Looking for love

Mr Benjamin Koh, 36, says he still wants to find a wife who shares his Christian faith. Ms Wee Le Fong, 40, does not go clubbing and seldom takes the initiative to meet people, prefering to leave such things to chance.
PHOTO: The Straits Times

Lawyer Yeo S.E., 39, has a group of close female friends around her age who are all single.

According to her, they had channelled all their energies into their careers, but very little into finding husbands.

"We spent the previous decade telling ourselves that we're happy as we are, and if it happens, it happens," she says.

Three years ago, hoping to get over an unrequited crush, she took matters into her own hands and joined the OkCupid dating website. At that point, she had been single for 12 years.

Three years later, she has gone on dates with men in their 30s, 40s and 50s, but has remained single. As have her friends.

See also: 'Looking for a partner can be scary'

GROWING NUMBER OF SINGLES

Ms Yeo is part of Singapore's swelling ranks of "singles" - a term used by statistics gatherers to define someone who has never married - who are aged 35 and older.

In 2004, there were 844,100 Singapore residents who were singles, compared to 1,048,100 last year - a jump of almost 25 per cent over 10 years, figures from the Department of Statistics show.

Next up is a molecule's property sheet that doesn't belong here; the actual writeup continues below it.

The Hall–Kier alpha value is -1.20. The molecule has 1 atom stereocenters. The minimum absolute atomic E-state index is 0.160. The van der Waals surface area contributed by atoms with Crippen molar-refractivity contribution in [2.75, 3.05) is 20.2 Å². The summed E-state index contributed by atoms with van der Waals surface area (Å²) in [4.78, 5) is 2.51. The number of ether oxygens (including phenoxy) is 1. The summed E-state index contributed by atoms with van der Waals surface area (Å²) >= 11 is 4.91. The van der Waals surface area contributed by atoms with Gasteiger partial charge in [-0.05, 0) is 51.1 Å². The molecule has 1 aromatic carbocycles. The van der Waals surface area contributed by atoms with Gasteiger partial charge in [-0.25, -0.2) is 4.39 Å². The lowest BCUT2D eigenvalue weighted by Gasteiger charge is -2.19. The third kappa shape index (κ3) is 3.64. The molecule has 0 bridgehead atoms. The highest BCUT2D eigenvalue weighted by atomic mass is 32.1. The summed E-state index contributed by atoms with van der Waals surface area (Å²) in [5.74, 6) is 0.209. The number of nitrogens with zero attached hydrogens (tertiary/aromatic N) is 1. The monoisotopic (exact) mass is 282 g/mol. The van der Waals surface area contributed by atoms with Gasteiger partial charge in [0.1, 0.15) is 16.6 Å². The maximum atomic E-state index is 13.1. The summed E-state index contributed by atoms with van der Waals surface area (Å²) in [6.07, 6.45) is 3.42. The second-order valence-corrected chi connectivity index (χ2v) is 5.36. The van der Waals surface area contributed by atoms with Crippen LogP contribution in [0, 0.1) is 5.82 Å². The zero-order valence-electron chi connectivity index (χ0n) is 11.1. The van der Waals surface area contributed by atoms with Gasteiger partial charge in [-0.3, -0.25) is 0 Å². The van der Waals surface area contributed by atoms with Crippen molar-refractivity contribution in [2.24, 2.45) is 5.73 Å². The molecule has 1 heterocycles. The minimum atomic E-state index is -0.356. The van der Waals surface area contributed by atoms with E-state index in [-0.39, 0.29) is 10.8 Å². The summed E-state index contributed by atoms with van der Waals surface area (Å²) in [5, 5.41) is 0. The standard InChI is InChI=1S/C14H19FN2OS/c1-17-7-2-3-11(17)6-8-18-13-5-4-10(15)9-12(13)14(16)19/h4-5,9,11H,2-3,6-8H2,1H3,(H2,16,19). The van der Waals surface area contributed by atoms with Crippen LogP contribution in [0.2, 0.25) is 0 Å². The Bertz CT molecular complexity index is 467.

The number of singles also rose across all ages surveyed, but the sharpest spike was in the 50s age group. The number rose from 43,100 to 75,600 between 2004 and 2014 - or a jump of 75 per cent.

In a sense, these numbers are not surprising as marriages worldwide are following the same trend: people are getting married later - or not at all.

Delaying marriage is reflective of most developed countries, says associate professor Paulin Straughan, a sociologist at National University of Singapore (NUS).

The main reason for delaying marriage is "competing life goals", she says, such as a prolonged period in formal education and career.

She adds: "When you're older, you're also more likely to know what you want and less likely to compromise."

See also: Men dare not date her

The median age for first-time grooms in Singapore rose from 29.1 years in 2003 to 30.2 years in 2013. For brides, it rose from 26.6 years to 28.1 years.

But there is another set of figures. In the Marriage and Parenthood Study 2012, a survey commissioned by the National Population and Talent Division, 83 per cent of single respondents indicated that they wanted to get married.

WHY ARE PEOPLE NOT MARRYING?

If so many people want to put a ring on it, why is it not happening?

Older singles Life interviewed say the challenges they faced include ambivalent attitudes towards dating, dwindling social circles, a mismatch in expectations and a self-sufficient lifestyle.

This might seem counter- intuitive at first glance.

By all accounts, dating culture should be burgeoning in Singapore with the growth of online dating and dating apps such as Tinder.

Moreover, dating agencies in Singapore have also seen a rise in demand from older singles - as well as interest from divorcees and widows.